This is completely O/T and for that I apologize, but I am very curious. As I understand you’re a British ex-pat who has lived in the USA for several years. I’m slightly amazed you ended up in “Graceland”. What I am curious about is how much of the USA have you seen? I’ve been living in the large western states for most of my adult life. You could fit the entire UK in Texas and have room left over to run cattle. Over the years I’ve been all over Texas, New Mexico, Colorado and most of the Midwestern states. I’ve been all over the US and still there is a LOT I’ve never seen. I’ve never been to Yosemite, Yellowstone or even the Grand Canyon (and it’s not all that far away!). The USA is a BIG country. I was just wondering how much of it you have seen relative to how much of the UK you have visited.
I ended up in Membabwe thanks to working for Fedex in the UK, my ex worked Fedex here, to cut a long story short we met we got married we had a kid then divorced. Well I have been to Arkansas, Missouri, Mississippi, Tennessee, Alabama, Georgia, Florida, North Carolina, Kentucky, Illinois, Ohio, Kansas, Oklahoma, Texas, California, Colorado, Utah, Wyoming, south Dakota, Wisconsin, Minnesota, Indiana, Iowa. A lot of that was one crazy road trip the missus and I made three years ago.
I can’t say I have seen all of what those states have to offer.
I spent about 20 years on the road most days (averaging about 60k miles a year), and there’s a huge amount of Britain I’ve still to see.
I’ve only been coming to the PIIG since the late 90s and full time since the mid 0s
The only bits of Ireland that get over 4,000′ are a few peaks just west of Killarney, in County Kerry, over in the south west
I’m in a the floor of a glacial valley at about 250′ and there is a meltwater channel cut in that to a few feet below present day sea level. the present day river is tidal up past the village. a few miles further up, there is a small town which grew on the site of a monastic settlement (Cistercian i think). It would have made a lot more sense if the river had been navigable all the way up to it at that time, and I think it may well have been with a higher sea level than today.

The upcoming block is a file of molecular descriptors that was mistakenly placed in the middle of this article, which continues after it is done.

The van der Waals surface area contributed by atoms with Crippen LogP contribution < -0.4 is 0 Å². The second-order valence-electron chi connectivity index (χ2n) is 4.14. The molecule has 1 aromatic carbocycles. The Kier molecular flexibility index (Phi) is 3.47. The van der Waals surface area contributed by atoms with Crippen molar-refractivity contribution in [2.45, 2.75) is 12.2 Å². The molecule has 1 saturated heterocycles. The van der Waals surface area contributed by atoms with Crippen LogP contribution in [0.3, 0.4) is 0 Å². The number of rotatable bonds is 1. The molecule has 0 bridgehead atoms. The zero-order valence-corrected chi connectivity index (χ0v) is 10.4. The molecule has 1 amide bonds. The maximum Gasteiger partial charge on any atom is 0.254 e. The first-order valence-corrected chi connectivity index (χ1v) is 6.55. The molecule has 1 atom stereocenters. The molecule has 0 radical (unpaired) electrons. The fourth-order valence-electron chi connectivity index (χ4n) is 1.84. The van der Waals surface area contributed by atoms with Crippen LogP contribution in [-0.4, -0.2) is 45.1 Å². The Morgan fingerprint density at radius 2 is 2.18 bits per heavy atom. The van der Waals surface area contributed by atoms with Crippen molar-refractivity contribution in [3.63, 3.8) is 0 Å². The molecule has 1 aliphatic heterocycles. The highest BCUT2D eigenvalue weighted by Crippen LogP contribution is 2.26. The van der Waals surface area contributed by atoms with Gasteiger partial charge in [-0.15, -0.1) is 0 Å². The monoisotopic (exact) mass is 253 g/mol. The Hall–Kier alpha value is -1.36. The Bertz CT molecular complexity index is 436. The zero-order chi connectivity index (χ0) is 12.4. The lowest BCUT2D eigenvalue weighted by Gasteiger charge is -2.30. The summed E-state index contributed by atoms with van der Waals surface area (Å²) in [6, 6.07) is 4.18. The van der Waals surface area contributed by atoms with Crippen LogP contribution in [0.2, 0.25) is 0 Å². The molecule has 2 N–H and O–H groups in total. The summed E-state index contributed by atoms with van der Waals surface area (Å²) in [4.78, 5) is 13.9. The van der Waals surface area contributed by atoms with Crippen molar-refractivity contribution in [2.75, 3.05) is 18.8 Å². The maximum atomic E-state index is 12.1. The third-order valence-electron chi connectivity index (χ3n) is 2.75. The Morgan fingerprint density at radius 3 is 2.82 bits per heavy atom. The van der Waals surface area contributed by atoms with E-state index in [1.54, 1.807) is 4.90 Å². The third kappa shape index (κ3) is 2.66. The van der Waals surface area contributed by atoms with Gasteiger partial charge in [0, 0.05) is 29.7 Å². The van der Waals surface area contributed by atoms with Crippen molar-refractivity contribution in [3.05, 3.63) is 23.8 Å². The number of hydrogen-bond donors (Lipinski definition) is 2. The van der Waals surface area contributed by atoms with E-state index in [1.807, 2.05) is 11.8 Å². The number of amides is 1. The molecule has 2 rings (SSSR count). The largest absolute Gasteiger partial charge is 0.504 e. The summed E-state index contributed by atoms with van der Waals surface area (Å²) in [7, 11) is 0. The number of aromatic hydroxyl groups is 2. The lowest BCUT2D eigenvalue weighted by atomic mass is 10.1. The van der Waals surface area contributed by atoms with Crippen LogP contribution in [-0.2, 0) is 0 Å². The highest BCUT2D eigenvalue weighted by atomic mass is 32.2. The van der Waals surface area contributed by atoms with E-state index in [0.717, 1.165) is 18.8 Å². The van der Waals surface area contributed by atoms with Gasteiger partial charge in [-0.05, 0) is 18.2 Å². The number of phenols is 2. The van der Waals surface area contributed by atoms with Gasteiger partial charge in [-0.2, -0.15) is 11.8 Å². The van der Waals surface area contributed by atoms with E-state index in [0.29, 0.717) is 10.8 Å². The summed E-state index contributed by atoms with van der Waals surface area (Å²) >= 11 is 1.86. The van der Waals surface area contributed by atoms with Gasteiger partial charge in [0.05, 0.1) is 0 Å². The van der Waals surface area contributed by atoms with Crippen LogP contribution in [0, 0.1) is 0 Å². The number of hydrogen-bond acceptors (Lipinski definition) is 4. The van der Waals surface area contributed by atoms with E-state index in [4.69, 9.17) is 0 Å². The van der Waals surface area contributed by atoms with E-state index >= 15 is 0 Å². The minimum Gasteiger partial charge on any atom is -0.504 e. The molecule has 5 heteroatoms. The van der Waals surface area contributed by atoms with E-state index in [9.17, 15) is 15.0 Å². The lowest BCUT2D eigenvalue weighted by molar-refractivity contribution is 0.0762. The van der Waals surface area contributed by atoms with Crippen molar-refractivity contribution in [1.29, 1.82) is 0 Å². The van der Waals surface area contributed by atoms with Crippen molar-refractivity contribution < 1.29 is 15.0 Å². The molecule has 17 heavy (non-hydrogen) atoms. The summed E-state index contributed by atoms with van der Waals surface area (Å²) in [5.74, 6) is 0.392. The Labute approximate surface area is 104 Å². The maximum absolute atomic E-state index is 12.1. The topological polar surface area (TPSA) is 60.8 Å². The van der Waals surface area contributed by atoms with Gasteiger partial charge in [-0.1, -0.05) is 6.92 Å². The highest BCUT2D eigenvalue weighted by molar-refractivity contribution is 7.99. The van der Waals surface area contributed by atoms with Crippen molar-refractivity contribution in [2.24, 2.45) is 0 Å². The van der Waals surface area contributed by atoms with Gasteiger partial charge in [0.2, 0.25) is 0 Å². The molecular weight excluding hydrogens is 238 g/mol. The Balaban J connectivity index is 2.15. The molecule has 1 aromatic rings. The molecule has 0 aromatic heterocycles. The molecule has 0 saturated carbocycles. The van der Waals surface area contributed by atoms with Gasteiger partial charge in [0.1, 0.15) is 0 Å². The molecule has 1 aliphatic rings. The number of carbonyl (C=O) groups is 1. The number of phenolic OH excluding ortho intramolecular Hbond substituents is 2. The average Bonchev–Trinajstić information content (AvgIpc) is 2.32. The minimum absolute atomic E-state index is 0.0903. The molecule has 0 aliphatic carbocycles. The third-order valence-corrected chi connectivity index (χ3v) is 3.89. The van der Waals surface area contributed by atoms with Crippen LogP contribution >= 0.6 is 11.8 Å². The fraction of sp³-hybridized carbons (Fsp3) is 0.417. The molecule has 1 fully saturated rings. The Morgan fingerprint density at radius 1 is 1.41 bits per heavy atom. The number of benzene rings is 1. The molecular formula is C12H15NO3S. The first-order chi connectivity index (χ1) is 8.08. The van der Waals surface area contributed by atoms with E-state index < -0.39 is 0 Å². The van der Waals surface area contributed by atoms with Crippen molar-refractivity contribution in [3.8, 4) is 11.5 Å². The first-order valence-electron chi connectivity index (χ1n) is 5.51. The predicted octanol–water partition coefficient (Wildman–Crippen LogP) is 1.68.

There are similar settlements a few miles beyond the tidal range on several of the bigger rivers around here.
The hills around here go up to about 2,500′ and spend most of the time with cloud on them. The peaks have eroded remnants of 8 to 10 feet of peat cover. Anything above 1500′ in these islands is only really fit for rough grazing or growing pine trees, it’s too cold, wet and the soil too thin and too acid to be worth doing anything else with.
Back in England there were quite a lot of places with medieval field systems on what is now heather moorland. There are some good ridge and furrow field systems on the moorland due south from Stanhope. apparently some of the archaeology there is around 11th century.
PS, Crown took me into deepest darkest Arkansas, Missouri, Mississippi and Tennessee, he still hasn’t stopped bitching about spending a night in a dry county…
I watched these videos. I’m not buying the Gulf Stream shutdown theory. Also, the LIA and the MWP were indeed worldwide phenomena. In Dr. Singer’s book Unstoppable Global Warming he goes into quite a bit of detail from a wide variety of global proxy measurements that indicate that the MWP and the LIA were global events.
Two days ago it was sunny and 60 deg F here. Today it’s bitterly cold and snowing.
Dr Dave I posted these because he does a good job of putting these in a socio economic historical context, the cause is debatable, it may not have been colder elsewhere but it did cause droughts in places like central America.
I’m in the US at about 7,000 feet above sea level in the mountains of northern New Mexico. It generally snows up in the mountains here but (usually) not so much in town. I’m actually only about 50 miles north of Crown’s latitude, just much further west and a lot higher in the air.
Now I must expose my Yankee ignorance. What is PIIG?
Recent economic term term to describe countries adversely affected by the low interest rate in the Euro zone Portugal, Italy, Ireland, Greece, Spain P I I G S. Luton Ian resides in the Potato eating one with the Guinness.
Apparently the little ice age did affect the rest of the World, you affect Western Europe you affect the world. It was probably caused by a lessening of solar activity. Notice we are in a cold spell for only a decade and already it is causing political and economic turmoil if things keep up, we will get famines and the population may crash 15-25% as well as disease outbreaks.
We get a few big volcanoes go off and things will get interesting.